Health Benefits Of Herb & Spices. My Top Picks That I Use And Recommend
People around the world have known for centuries about the healing power of herbs and spices. They are perhaps one of the most overlooked sources of amazing nutrition, they also inject flavour into the foods we love. If you’re looking to step up your health game, start off by incorporating more fresh herbs and spices into your life.
It’s best to buy certified organic herbs and spices to ensure you’re getting the highest quality nutritional value of them for their health promoting benefits.
Here are my top picks for herbs and spices with the best health benefits.
May help with boosting metabolism and taming appetite. Cayenne pepper contains capsaicin, the compound that gives fresh chilies and also cayenne and paprika their kick. Some studies have shown capsaicin may help to bump up metabolic rate. Add a pinch of this spice to any meal to give it some kick.
Really good to help stabilize blood sugar levels and to prevent diabetes. It can help to improve circulation, respiratory colds, coughs, sinus congestion and is high in antioxidants. Add freshly ground cinnamon to oatmeal, smoothies, baking or a pinch into your morning coffee.
Cloves are antibacterial, and may be effective against e-coli. It’s also contain antioxidant properties and may helps with pain relief (especially toothaches). Add this spice to baking or tea.
One of my favourite spices to help aid digestion as it has a calmative effect on digestion which helps to ease flatulence and bloating. Especially good to use when cooking more vegetarian meals using beans/legumes/lentils which for some can cause bloating. Add dried ground or whole cumin seeds to curries, soups, stir-fries.
Another great herb to aid digestion. Fennel can help to relive digestive discomfort (flatulence, cramps, nausea, low digestive fire). It relaxes smooth muscles and is a specific herb for lower abdominal pain from lower bowel tension. It’s also good for nervous tension in muscle tissue and contraction in the smooth muscle. Fennel also can be useful for the respiratory system and helping with coughs and clearing phlegm. Fennel also helps to stimulate lactation and improve breast milk. Add dried fennel to curries, soups, homemade patties, or add 1 teaspoon into a cup of boiling water for a digestive aid tea. Chop up raw fennel and toss through a salad.
With it’s potent bioactive compounds and other nutrients, garlic has been said to boost the immune system, and may help to lower high blood pressure. Enjoy whole garlic roasted, or add into homemade dressing, or chopped into stir-fired, curries, soups.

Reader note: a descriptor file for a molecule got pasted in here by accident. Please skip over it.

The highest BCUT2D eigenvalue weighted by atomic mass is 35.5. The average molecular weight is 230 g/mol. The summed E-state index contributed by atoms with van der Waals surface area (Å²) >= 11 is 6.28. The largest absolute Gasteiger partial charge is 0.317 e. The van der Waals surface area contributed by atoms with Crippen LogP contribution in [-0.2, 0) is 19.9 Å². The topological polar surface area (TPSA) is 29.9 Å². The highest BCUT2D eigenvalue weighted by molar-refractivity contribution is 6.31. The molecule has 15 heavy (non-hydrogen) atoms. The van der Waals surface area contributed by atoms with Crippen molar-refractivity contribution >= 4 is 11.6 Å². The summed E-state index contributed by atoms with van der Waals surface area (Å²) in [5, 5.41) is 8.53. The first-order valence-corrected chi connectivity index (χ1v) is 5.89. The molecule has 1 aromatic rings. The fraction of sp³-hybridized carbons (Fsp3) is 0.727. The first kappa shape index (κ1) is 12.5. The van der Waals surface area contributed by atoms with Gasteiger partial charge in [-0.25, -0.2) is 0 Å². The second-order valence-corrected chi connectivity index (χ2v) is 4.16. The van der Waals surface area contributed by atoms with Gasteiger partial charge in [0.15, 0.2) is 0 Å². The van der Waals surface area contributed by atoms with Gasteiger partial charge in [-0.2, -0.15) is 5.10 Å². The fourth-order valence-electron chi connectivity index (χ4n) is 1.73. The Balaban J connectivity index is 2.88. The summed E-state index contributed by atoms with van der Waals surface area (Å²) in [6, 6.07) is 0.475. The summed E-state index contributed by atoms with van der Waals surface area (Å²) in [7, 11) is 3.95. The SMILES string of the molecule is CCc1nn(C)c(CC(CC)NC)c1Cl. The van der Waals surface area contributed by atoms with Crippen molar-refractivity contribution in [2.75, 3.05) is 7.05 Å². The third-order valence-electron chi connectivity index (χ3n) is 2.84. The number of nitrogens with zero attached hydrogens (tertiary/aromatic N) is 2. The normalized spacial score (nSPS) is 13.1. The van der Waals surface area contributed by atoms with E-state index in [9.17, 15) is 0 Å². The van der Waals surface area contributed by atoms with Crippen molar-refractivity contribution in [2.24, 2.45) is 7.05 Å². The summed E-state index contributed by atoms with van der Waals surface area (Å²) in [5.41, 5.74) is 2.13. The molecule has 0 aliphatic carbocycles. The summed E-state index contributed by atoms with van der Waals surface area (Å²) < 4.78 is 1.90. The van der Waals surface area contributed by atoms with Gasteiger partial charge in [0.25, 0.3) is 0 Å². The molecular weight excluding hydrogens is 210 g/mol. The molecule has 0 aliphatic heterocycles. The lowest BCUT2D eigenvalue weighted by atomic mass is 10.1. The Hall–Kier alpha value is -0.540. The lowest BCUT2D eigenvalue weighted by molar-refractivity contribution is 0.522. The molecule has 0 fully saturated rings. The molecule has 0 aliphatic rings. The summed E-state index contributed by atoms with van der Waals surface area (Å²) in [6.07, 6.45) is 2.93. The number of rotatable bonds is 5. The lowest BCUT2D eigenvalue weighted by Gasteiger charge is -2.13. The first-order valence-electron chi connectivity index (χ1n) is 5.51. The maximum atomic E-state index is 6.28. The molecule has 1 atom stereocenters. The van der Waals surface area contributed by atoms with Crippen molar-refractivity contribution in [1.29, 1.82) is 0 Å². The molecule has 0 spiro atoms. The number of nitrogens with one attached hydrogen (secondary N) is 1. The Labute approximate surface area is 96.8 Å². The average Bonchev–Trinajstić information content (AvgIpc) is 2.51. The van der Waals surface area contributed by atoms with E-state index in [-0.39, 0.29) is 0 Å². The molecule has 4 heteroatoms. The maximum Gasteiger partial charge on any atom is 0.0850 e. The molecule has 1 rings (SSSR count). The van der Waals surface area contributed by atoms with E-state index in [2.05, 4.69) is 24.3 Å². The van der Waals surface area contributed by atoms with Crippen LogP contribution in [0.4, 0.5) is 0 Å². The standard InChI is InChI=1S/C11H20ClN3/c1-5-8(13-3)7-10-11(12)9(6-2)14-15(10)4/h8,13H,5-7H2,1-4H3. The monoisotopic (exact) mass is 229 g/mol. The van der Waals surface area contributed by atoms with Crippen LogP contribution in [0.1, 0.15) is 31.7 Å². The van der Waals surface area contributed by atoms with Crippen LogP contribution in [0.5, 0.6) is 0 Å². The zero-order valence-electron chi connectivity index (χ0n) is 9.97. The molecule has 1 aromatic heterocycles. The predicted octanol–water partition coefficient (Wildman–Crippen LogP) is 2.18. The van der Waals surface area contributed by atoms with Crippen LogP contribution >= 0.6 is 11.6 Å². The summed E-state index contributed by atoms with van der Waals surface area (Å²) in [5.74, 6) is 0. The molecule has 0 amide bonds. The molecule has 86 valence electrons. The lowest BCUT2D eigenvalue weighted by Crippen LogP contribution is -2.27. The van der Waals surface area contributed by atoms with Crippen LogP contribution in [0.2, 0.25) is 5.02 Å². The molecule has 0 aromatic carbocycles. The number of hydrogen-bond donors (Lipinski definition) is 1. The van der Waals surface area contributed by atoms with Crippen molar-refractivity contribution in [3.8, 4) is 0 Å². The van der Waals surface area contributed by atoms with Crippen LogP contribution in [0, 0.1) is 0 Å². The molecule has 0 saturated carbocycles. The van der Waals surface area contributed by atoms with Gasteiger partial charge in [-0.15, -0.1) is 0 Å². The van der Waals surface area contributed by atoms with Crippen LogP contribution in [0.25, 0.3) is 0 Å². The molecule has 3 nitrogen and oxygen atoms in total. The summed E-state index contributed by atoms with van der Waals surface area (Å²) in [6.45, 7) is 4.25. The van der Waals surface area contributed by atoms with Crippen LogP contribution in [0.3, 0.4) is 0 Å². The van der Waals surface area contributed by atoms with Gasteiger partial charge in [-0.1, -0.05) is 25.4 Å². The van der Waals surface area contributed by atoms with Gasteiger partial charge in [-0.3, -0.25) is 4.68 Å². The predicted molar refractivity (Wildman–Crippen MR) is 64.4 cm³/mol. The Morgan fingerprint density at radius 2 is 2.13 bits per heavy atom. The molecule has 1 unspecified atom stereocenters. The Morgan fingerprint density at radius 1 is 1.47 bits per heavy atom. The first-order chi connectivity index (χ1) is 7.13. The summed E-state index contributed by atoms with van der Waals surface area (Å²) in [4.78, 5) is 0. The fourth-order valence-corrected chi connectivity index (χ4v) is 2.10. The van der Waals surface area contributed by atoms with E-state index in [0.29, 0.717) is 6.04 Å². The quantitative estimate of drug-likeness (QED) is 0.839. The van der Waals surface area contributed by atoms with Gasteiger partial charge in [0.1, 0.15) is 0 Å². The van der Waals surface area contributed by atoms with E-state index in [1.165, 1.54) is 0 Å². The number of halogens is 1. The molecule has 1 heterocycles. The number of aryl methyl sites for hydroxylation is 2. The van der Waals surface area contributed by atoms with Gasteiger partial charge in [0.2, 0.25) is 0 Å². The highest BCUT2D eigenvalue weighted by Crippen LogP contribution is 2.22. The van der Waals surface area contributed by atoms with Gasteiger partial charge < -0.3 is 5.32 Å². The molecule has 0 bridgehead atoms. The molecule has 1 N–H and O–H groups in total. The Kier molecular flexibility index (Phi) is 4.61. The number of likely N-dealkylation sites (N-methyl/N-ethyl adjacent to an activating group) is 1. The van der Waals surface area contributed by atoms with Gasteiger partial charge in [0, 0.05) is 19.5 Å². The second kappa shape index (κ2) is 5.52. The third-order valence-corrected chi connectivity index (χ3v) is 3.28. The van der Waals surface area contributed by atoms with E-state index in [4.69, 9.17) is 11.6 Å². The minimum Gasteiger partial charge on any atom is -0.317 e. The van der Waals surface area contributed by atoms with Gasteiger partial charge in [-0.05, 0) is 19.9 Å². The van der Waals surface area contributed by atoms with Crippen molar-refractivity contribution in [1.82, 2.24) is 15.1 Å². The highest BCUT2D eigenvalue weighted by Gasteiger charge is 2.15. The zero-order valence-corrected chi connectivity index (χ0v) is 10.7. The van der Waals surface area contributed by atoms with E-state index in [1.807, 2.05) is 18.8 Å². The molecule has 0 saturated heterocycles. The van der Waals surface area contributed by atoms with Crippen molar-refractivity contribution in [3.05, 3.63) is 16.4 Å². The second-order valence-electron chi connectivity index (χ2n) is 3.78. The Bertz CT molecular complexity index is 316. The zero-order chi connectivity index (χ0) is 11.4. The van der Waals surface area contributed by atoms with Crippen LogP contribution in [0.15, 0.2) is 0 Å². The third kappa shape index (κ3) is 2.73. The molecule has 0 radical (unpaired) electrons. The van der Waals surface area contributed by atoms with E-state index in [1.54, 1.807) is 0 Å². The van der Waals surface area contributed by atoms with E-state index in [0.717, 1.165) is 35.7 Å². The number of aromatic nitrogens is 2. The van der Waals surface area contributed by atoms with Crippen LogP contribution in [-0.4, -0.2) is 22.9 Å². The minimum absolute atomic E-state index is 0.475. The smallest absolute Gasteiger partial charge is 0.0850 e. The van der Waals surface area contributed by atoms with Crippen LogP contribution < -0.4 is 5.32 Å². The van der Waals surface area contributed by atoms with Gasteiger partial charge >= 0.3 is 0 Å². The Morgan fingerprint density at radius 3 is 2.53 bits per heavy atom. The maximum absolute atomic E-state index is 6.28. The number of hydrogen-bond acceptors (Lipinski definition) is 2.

Probably my favourite spice! Ginger helps to increase circulation and the thermogenic effect in the body. It’s great for asthmatics. It’s well-known for easing queasy stomachs, whether it’s from motion sickness, morning sickness, nausea. Ginger stimulates digestion (especially if you chew on a slice of fresh ginger with a pinch of salt 10 minutes before a meal), helps to relieve bloating and flatulence. Great for respiratory conditions and clearing phlegm. Add fresh ginger slices to boiling water to make a tea, or grate into curries, stir-fries, soups, smoothies.
Very good to help support the gastrointestinal tract and aid in digestion. Also very good to help break down and emulsify fat by stimulating the flow of bile which promotes digestion. Chop up fresh leaves, add to a smoothie, make a herbal tea, or chop into a salad.
High in nutrients, including vitamin K, calcium, iron, fibre and antioxidants. It could help boost heart health and fight off infections. Add fresh oregano into salads, onto of roasted veggies, stir-fried, or add dried oregano onto roasted vegetables, meat, stir-fried, soups.
Another one of my personal faves. It’s high in minerals, vitamin C and some B-vitamins. It’s a cleansing herb and can be used to help gently detoxify the body and reduce inflammation. It’s also a carminative herb and is high in antioxidants. Chop up the fresh herb and to a salad, or try out my green goddess dressing (I toss this through roasted veggies, GF pasta, or drizzle ontop of a salad).
A member of the mint family. It has been shown to help improve concentration which could help to improve brain function and mood. Enjoy fresh rosemary on roasted veggies or meat, or dried rosemary in curries, stir-fries, soups, casseroles.
It a powerful anti-inflammatory spice (helping to relive pain) and is high in antioxidants. It helps to cleanse the body improve liver function. It aids digestion and can to reduce gut inflammation and gut permeability. Sprinkle onto a roast or stir-fried veggies, on meat, add to a soup or homemade dressing, or enjoy a turmeric latte.
Hi I’m Natalie, a Registered Clinical Nutritionist, health influencer, blog writer & recipe creator. My own health complications prompted me to make positive diet & lifestyle changes, revitalize my health leading to a career change from the corporate world to nutritional medicine. I believe in a wholefoods approach to good health, focusing on simple strategies for modern, busy people.